What Will the EU’s GDPR Mean for the Internet?

With the implementation date (May 25) for the European Union’s (EU’s) new General Data Protection Regulation (GDPR) right around the proverbial corner, a lot of people are wondering how this rule might affect the internet that they know and love.

For the average person, not much will change. The rules that are outlined in the Regulation specifically apply to businesses, and have a specific exclusion for “a natural person in the course of a purely personal or household activity.” So, as a member of the general public, you won’t have to worry about trying to maintain compliance with some new set of web rules.

However, you might notice that some of the websites you frequent may change slightly. In fact, you may have noticed that some of the more alert and prepared companies whose websites you visit may have already started enacting a few changes. So, what do these changes have to do with the new EU data protection regulation? And, how will GDPR affect your internet browsing experience?

Expect to See a Lot of Informational Pop-Ups and Email Reminders

The new Regulation stipulates a set of specific rights for “data subjects” (that’s you). One of those rights is “Transparent information, communication and modalities for the exercise of the rights of the data subject.” To paraphrase the content of the rule, you have the right to be duly informed of your rights as a “data subject” online when you interact with a business and they collect your information—sort of like how cops have to read the Miranda act to suspects when making an arrest.

A lot of websites that collect your personal information may start to send you pop-up notifications (or emails, if they have your email address on file) that tell you that you can do the following:

  • Be Informed When Your Personal Data is Being Collected. Article 13 of GDPR specifically requires businesses to notify people of when their data is being collected. Additionally, this applies whether they collect the data from you directly or if they obtain it from a third party. If data is collected via a third party, they need to tell you who they receive the data from and provide contact information.

  • Access the Data That is Being Stored About You. Article 15 of GDPR requires businesses to provide data subjects access to the data that is being stored about them. You also should be informed of why the data is being stored.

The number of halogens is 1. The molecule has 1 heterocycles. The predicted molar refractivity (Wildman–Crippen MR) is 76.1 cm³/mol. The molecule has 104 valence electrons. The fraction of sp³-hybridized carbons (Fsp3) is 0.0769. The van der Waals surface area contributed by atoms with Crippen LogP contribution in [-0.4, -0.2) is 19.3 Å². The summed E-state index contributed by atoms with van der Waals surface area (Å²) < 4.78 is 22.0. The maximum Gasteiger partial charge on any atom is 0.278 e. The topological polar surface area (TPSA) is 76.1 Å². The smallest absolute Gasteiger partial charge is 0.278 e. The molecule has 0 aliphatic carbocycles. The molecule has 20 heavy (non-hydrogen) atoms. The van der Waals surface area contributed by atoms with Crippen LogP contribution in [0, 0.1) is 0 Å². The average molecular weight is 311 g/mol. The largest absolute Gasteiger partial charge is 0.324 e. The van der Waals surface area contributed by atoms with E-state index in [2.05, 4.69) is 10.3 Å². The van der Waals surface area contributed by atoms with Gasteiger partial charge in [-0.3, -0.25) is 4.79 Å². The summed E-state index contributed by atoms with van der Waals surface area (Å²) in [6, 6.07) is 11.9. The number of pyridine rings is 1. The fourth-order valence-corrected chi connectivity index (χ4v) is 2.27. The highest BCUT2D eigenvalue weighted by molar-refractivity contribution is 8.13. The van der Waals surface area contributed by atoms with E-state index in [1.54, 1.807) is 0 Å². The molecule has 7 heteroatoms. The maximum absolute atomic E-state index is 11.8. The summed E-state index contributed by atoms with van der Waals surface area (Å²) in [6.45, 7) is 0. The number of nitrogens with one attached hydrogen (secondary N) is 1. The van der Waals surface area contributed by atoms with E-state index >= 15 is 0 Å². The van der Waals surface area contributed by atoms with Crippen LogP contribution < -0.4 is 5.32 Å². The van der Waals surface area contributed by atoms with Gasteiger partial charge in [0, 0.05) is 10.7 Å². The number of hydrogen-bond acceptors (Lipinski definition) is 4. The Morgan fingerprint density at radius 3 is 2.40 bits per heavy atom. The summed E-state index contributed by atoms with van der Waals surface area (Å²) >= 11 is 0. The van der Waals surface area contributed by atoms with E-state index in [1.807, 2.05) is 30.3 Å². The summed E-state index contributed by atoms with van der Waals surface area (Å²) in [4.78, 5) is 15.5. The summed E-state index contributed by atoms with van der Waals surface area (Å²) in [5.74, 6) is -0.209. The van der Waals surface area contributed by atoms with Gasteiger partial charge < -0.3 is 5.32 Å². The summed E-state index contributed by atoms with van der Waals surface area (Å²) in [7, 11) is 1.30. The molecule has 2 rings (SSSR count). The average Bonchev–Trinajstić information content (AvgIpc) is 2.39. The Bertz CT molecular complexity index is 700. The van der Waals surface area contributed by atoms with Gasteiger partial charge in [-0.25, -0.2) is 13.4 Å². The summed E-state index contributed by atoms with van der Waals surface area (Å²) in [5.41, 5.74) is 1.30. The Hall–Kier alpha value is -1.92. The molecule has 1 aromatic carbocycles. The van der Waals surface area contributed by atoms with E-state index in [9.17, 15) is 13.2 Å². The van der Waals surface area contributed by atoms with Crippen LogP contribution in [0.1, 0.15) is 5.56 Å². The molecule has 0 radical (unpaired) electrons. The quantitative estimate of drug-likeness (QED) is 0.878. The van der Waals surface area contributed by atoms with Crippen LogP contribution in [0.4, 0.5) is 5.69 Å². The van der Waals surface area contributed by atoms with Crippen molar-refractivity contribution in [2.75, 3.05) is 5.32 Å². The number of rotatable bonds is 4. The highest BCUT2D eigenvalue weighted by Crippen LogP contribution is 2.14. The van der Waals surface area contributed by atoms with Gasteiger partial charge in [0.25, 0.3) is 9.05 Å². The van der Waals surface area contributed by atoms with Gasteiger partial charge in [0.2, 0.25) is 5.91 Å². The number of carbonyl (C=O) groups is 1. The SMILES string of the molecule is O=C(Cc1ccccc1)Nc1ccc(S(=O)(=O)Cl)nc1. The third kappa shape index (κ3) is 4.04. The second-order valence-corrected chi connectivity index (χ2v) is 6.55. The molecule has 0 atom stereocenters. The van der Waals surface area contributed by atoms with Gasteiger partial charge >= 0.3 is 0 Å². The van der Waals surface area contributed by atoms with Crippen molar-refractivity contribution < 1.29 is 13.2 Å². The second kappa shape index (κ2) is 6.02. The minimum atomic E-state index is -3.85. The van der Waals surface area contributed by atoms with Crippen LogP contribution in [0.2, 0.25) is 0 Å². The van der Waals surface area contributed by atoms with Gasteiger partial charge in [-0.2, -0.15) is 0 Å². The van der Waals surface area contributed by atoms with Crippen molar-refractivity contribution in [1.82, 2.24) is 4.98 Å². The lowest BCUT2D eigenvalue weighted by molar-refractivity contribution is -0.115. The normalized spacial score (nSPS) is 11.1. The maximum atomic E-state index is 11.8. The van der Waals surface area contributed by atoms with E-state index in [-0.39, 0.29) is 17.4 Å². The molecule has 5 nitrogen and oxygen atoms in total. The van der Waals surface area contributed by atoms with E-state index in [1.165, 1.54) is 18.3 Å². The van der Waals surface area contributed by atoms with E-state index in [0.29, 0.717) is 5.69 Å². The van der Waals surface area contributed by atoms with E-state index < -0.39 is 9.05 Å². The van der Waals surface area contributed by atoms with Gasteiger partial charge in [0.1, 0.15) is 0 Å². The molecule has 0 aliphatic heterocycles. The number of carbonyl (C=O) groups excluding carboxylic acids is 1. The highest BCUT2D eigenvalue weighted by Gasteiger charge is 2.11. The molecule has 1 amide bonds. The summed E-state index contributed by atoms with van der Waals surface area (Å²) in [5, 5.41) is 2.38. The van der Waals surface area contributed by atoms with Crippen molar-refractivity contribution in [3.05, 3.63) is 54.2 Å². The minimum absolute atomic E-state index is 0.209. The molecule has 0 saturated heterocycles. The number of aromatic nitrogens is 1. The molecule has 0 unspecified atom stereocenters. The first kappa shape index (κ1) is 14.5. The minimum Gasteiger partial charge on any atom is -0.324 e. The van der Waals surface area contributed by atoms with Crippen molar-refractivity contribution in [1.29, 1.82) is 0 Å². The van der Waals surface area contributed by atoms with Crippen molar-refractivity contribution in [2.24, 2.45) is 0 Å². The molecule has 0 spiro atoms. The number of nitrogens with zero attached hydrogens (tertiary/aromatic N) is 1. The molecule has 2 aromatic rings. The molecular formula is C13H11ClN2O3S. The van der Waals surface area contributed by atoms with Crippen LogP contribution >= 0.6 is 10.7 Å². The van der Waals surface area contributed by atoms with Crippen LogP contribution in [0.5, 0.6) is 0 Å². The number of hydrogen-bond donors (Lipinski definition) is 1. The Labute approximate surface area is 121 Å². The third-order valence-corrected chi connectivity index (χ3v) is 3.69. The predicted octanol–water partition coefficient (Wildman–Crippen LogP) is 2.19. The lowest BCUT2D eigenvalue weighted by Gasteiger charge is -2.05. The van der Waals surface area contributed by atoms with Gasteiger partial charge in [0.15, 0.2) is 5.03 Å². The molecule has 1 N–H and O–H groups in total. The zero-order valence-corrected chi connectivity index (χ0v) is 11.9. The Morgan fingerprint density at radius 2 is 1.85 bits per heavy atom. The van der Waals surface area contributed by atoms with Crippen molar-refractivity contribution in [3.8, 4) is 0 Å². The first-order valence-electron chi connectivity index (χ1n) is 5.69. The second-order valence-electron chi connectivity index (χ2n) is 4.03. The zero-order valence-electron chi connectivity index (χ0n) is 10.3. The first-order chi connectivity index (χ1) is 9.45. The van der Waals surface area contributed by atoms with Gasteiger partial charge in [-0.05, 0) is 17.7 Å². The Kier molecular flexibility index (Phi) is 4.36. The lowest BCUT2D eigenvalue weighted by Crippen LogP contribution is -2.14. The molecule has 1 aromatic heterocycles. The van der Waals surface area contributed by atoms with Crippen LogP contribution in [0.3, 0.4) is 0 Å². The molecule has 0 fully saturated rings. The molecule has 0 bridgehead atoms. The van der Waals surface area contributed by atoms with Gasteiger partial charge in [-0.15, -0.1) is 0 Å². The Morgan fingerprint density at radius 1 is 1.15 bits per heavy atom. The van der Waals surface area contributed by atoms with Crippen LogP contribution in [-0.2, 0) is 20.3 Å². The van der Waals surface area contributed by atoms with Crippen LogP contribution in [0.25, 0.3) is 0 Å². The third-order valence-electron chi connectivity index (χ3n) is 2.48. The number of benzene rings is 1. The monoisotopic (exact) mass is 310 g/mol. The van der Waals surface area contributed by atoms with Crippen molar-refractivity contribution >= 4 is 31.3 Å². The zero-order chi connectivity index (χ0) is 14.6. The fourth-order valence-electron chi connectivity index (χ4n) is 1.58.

• Submit Corrections to Incorrect Data. If the data being stored is erroneous in some way, you can ask the business storing the data to make a correction. You also have the right to be notified when the data has been rectified.

  • Ask the Company to Delete Any Data About You. Article 17 of the rules specifies that you have the right to have your data erased “without undue delay” in specific circumstances. Keep in mind that there are limits to this, so it isn’t guaranteed that your data will be erased upon request. The company should tell you if and when the data is deleted.

  • Restrict the Processing of Your Data. Aside from erasure, GDPR has a provision that allows you to limit the company’s ability to process or share your data without your express permission.

  • Object to the Collection of Your Data. Under GDPR, you can object to having your data collected by a company. If you object, the “controller shall no longer process the personal data unless the controller demonstrates compelling legitimate grounds for the processing which override the interests, rights and freedoms of the data subject.” Basically, you can issue a cease-and-desist, but there are times where the company can ignore it if they have a compelling legal reason to do so.

That’s a lot of rights—and these are heavily paraphrased definitions. There is a lot more to the text of each rule than what is recorded above.

If you have some kind of subscription to a website that sends out a monthly newsletter, you may see—or have already received—an email asking if you’d like to stay subscribed with a link to a page asking for personal information and a bit of text explaining what the personal information is used for.

Will Every Website Start Doing This?

No. Not every website will have to make these changes—just the ones that do business with or handle the personal data of EU citizens. So, you might not see big notifications from every business that you follow online.

However, odds are that most of the major companies that you interact with online—the ones that serve regions outside the U.S.—will start making some changes to their terms of use and sending out reminders like the ones mentioned earlier.

How Will My Data Privacy Change?

The rules outlined in GDPR provide a lot of power to you as a “data subject” when it comes to how your personal data is stored, transmitted, and used. Not only do you have to be notified when your data is collected, but how that data is to be used. If you don’t like how it will be used, you can object.

However, the thing is that GDPR only applies to companies that do business with or handle the data of EU citizens. Now, considering the increasingly globalized nature of business, that’s going to be a lot of companies. But, this is still an EU law that’s designed for the benefit of EU citizens.

Odds are, local businesses that you deal with might not change much.

Overall, GDPR won’t affect your internet browsing experience too much—at least not directly. You may see some more pop-ups in the coming months trying to educate you about your rights as a data subject, but GDPR won’t likely affect much else for the average person. Now, the impacts of GDPR on a business are likely to be much heavier. To learn more about those impacts, check out this blog on What GDPR Means for Businesses, or read the General Data Protection Regulation Guide at the link below: